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Owner Oil Changes

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No Muss, No Fuss

A strong case to change your own oil can be made. You certainly can save a fair amount of money, especially if you get your oil by the case, but more importantly, it puts you in touch with your engine’s lifeblood. You can see how it looks and feels from change to change; smell any burned odors, feel it between your fingers for any grit.

People initially think that one cannot get such a sensitive feeling for oil condition to the touch, but it’s absolutely true that you can, especially when the oil starts to get into the blow-by mode, and the burned smell is hard to miss as well.

You can actually tell how the multigrade feels compared to the straight weight just with the sensitivity of your fingers if you do it often enough, although that is not a particularly needed skill. What is needed is being able to tell when any grit or lack of a slick feeling to the oil is starting to build. If checked regularly you can absolutely tell as oil looses it’s new feel. Of course 25 to 30 hour oil changes pretty much obviate such an intimacy with your oil and the feel to the touch, but not the smell, a real indicator of blow-by.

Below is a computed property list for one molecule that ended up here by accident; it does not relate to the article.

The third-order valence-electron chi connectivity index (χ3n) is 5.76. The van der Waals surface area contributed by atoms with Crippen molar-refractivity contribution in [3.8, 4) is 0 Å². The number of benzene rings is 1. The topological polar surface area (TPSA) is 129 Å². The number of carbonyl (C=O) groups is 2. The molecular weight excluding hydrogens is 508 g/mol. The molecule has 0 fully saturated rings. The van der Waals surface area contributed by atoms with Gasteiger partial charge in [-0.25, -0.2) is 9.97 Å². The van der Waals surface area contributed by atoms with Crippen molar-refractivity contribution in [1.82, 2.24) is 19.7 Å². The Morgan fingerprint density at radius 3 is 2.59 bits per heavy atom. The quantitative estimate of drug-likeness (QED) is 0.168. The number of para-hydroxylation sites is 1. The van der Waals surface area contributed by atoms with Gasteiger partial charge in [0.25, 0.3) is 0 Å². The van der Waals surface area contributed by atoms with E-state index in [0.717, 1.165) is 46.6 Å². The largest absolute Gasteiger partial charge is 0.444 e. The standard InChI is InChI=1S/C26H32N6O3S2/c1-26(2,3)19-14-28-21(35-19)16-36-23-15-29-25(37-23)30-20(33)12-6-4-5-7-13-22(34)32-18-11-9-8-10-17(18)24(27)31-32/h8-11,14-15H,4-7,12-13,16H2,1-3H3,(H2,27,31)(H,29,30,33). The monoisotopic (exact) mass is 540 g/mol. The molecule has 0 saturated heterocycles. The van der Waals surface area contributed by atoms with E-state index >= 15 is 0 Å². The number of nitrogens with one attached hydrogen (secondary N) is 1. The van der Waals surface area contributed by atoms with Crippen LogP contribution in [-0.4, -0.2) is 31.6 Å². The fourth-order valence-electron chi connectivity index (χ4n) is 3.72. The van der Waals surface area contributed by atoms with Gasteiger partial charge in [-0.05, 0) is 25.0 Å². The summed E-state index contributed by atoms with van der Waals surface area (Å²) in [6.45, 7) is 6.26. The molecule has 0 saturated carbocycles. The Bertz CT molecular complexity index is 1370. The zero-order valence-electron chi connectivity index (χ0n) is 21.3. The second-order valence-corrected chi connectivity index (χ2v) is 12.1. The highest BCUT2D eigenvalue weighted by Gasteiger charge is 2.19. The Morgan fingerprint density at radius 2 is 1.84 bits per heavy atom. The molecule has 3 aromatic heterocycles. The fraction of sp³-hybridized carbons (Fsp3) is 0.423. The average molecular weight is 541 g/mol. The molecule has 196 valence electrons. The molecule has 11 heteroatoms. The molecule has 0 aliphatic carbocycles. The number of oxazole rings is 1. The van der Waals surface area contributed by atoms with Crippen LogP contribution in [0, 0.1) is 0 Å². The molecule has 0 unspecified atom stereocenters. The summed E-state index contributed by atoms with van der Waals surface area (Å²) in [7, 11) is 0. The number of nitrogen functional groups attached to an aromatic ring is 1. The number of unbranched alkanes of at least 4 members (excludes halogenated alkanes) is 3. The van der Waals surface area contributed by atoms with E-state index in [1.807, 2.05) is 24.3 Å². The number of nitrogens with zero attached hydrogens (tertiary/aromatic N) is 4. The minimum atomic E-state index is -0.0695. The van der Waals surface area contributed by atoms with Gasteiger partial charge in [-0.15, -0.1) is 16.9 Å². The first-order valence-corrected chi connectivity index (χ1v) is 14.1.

A simple trick is to rub a few drops of used oil between microscope glass slides. If it scratches the slides, (The scratches will be visible to the naked eye), then your oil is going too long between changes, and there is debris in the oil that is adversely affecting your bearings, which are very soft material.

What happens is this hard material in the oil imbeds itself in the babbitt material of the bearings and acts like sandpaper on the crank journals. Replacing a crank at the next overhaul because you let the oil change intervals go too long is something you do not want to happen.

Also, you really want to do a thorough job, and catch a sample to send out for analysis at least every other change, if not every change, and log the results or use the oil analysis site software to track your oil results. Some oil analysis sites have some sort of individualized data storage system you can access from the Internet. 

Most critical are how much oil you are using between changes, providing you maintain the same flying hours and conditions. And this is an important distinction to make. If it’s all cross country one time and all in the pattern on another occasion, then the likelihood of a noticeable difference in usage is likely going to be there without necessarily a problem, since the conditions were different, and many older engines will vary their oil usage significantly with such engine use changes.

For example, in our Bonanza we noted a 50 percent reduction in oil usage when going cross country, compared to just primarily doing pattern work. That was 8 hours to the quart for long cross countries. Take these things into consideration before becoming alarmed about your oil usage.

Such usage is not a sign of an engine in pristine shape, but it’s not necessarily a sign of a top being needed to fix anything, either. We went many hours and years with an IO-520 that had these oil usage traits that never changed. However, if you are only getting a few hours to the quart under any condition, that’s a different story and it needs to be looked into.